The Music Of The 60s

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(Dallas Frazier)

Madison 130

No. 15    July 4, 1960




Dante & The Evergreens’ cover  version of  a number originally created by  THE  HOLLYWOOD

ARGYLES was the most sanitized of the three chartings of the tune–the least successful version was by

the Dyna­sores; a studio group containing H.B. BARNUM and Jimmy Norman, the later of  “I Don’t

Need You No More”  note.   Production was handled by a studio musician and an insurance  salesman,

Herb Alpert and Lou Adler respectively–both were just starting their careers in the music business,

managing and producing JAN & ARNIE.

“We used to sing in the johns with Jan And Dean,” said Dante Drowty to Gary Myers, author of Do You

Hear The Beat.  “We all grew up together.  Actually, we got our break from Jan and Dean.  Dean

Torrence introduced us to Herb Alpert and Lou Adler.  At the time they were managing Sam Cooke and

producing records for him and this great group, the Untouchables [reportedly, then with BILLY

STORM as a member].


Lead vocalist Dante Drowty’ s (b. Donald Drowty, Oct. 5, 1939, Chesterton, Indiana) family had moved

to Santa Monica, CA in 1956.  It was while attending University High and later Santa Monica High that

he met the rest of the Evergreens–first tenor Tony Joe Moon (b. September 21, 1941, New York City),

bass Frank “Frankie” Rosenthal (b. November 12, 1941, Flushing, NY), and second tenor Bill Young (b.

May 25, 1942, Santa Monica, CA).


No one is denying the existence of the LA Evergreens, but Alpert has claimed that the “group” heard on

“Alley Oop”–though none of the follow up recordings–is not Dante and peers, but himself, Adler and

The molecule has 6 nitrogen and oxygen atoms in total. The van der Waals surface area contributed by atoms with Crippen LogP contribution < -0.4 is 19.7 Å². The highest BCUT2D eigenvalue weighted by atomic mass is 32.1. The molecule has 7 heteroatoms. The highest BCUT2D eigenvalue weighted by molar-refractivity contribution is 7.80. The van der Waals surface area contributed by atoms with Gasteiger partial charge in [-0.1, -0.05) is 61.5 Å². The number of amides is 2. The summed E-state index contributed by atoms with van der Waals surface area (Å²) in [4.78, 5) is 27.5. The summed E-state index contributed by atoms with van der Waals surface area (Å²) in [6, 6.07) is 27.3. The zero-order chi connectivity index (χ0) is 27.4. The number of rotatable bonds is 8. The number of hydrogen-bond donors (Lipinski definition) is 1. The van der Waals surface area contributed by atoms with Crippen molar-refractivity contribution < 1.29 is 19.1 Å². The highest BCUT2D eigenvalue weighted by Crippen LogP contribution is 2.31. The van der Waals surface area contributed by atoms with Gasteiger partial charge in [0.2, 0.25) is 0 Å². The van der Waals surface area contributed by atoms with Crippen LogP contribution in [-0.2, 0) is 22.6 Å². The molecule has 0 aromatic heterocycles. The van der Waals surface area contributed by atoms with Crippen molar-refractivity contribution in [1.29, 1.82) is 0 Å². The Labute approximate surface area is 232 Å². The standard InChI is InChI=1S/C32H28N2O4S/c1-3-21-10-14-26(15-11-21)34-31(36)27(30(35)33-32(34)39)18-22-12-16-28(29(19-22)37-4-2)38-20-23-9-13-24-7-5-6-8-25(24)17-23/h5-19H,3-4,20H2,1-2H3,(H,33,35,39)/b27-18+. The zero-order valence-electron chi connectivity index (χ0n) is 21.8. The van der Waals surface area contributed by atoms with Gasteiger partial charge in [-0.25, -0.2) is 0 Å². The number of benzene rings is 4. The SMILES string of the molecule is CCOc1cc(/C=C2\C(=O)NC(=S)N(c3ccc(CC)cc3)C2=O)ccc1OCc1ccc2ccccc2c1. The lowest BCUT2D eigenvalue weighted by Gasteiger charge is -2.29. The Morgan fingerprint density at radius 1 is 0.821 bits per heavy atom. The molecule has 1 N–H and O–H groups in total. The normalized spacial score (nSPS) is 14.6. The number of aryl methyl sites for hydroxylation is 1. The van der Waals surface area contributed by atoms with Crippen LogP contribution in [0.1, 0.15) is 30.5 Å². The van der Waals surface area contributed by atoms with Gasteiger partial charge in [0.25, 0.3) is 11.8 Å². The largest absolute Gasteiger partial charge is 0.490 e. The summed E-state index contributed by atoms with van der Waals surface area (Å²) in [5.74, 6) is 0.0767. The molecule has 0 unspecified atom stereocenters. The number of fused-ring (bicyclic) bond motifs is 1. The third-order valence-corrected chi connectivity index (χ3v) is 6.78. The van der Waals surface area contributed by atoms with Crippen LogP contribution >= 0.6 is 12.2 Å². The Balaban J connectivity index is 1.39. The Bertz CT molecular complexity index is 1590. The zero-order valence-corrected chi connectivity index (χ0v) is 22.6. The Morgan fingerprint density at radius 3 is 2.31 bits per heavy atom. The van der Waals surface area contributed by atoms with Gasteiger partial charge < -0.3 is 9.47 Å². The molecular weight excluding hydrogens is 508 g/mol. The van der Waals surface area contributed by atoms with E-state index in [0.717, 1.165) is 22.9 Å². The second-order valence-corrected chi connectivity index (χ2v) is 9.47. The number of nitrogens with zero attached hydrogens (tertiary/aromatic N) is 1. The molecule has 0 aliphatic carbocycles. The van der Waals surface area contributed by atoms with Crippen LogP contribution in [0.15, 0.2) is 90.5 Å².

some out of work studio singers.   Adler  has proudly proclaimed that “Alley Oop” was cut in one day,

pressed the next and received airplay on “American Bandstand” the following.


Dante concurs with the latter boast.  “Herb and Lou called us on a Tuesday night and wanted to know

if we wanted to make a record the next night,” said Drowty. “We made ‘Alley Oop’ ona Wednesday and

were on the ‘Dick Clark Show’ in eight or nine days.”


No one could of figured it, but largely due to this one-off creation the phenomenially successfulA&M

Records was born.  Alpert and  Moss, the label’s co-founders–joined forces for the first timewhen as the

Diddley Oops they recorded  “Hooray For The Big Slow Train,”  a blatant effort toJump on the short-

lived “Alley Oop” fad.


Dante & The Evergreens toured frantically–with stops  on the “Buddy Deane Show,” hops forWINK

MARTINDALE, even the Apollo Theatre.  “We came back from our first tour so broke,”said Drowty.

“Herb [Alpert] sold me his ’52 Pontiac for $50…”


A few–way  too few-equally fine or better 45s followed “AIIey-Oop” in 1960–Howard Greenfiledand

BARRY MANN’s “Time Machine” (#73) and “What Are You Doing New  Year’s Eve?” b/w”Yeah Baby”

stirred some  interest;  “Da Doo” was put out without notice, as Madison Records

shutdown it’s operation.   By years end–and the release of   one highly sought-after LP–Dante & the

Evergreens call it quits.


For the next few years, Dante continued to record [[at a feverish pace, cutting singles forImperial,

Mercury, Decca, and Tide.]] some sides  for  Imperial.  Some  of these featuredhis own name, and some

were credited to “Dante &  His Friends.”  In 1965, Dante Drowtyrecorded a single as the Emerald City

Bandits;  returning the following  year to Herb Alpertand A & M Records to wail his final outing, a

remake of the Cadillacs’ foo-wop classic “Speedo.”


In the   mid’60s, Tony Joe Moon went on to work as lead guitarist and conductor for Brenda Lee’s band;

writing such tunes as “The Water’s Too Rough Tonight” and “More Than A BedroomThing.”


Drowty went on to become a teacher in Japan, New Mertico, Arizona and is involved in charitywork for

abused and disabled children through his American Music Project.  A two-record EP, with eight cuts,

had been available through the Don Drowty Youth Foundation, PO Box: 878, Paradise, CA 95969.

Proceeds will go to help visually disable  children.


“It was kind of a Cinderella story.   I had no idea how to  save money.  But when I tell someoneI sang

‘Alley Oop,”‘ said Drowty, “it gets me through the door…and I get to help children.”